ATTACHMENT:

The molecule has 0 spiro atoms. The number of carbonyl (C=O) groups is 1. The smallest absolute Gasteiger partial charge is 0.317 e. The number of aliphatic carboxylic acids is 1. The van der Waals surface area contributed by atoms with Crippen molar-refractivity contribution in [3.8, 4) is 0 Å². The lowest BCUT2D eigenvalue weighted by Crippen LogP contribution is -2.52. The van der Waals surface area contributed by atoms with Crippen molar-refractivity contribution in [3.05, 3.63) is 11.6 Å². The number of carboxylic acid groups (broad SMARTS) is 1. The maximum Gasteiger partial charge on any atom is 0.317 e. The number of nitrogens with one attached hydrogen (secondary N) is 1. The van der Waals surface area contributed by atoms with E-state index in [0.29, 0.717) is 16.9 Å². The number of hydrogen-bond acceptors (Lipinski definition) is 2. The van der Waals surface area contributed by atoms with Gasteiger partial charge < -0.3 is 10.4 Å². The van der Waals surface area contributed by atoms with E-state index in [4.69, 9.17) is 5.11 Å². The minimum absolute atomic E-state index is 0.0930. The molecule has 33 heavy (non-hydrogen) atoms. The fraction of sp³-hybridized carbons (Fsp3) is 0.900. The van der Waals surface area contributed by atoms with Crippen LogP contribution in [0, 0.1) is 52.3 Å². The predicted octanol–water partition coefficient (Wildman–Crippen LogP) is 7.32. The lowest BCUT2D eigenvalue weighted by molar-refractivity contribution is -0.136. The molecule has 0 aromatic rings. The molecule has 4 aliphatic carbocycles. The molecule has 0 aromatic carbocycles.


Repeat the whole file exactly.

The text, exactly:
The molecule has 0 spiro atoms. The number of carbonyl (C=O) groups is 1. The smallest absolute Gasteiger partial charge is 0.317 e. The number of aliphatic carboxylic acids is 1. The van der Waals surface area contributed by atoms with Crippen molar-refractivity contribution in [3.8, 4) is 0 Å². The lowest BCUT2D eigenvalue weighted by Crippen LogP contribution is -2.52. The van der Waals surface area contributed by atoms with Crippen molar-refractivity contribution in [3.05, 3.63) is 11.6 Å². The number of carboxylic acid groups (broad SMARTS) is 1. The maximum Gasteiger partial charge on any atom is 0.317 e. The number of nitrogens with one attached hydrogen (secondary N) is 1. The van der Waals surface area contributed by atoms with E-state index in [0.29, 0.717) is 16.9 Å². The number of hydrogen-bond acceptors (Lipinski definition) is 2. The van der Waals surface area contributed by atoms with Gasteiger partial charge < -0.3 is 10.4 Å². The van der Waals surface area contributed by atoms with E-state index in [4.69, 9.17) is 5.11 Å². The minimum absolute atomic E-state index is 0.0930. The molecule has 33 heavy (non-hydrogen) atoms. The fraction of sp³-hybridized carbons (Fsp3) is 0.900. The van der Waals surface area contributed by atoms with Crippen LogP contribution in [0, 0.1) is 52.3 Å². The predicted octanol–water partition coefficient (Wildman–Crippen LogP) is 7.32. The lowest BCUT2D eigenvalue weighted by molar-refractivity contribution is -0.136. The molecule has 0 aromatic rings. The molecule has 4 aliphatic carbocycles. The molecule has 0 aromatic carbocycles.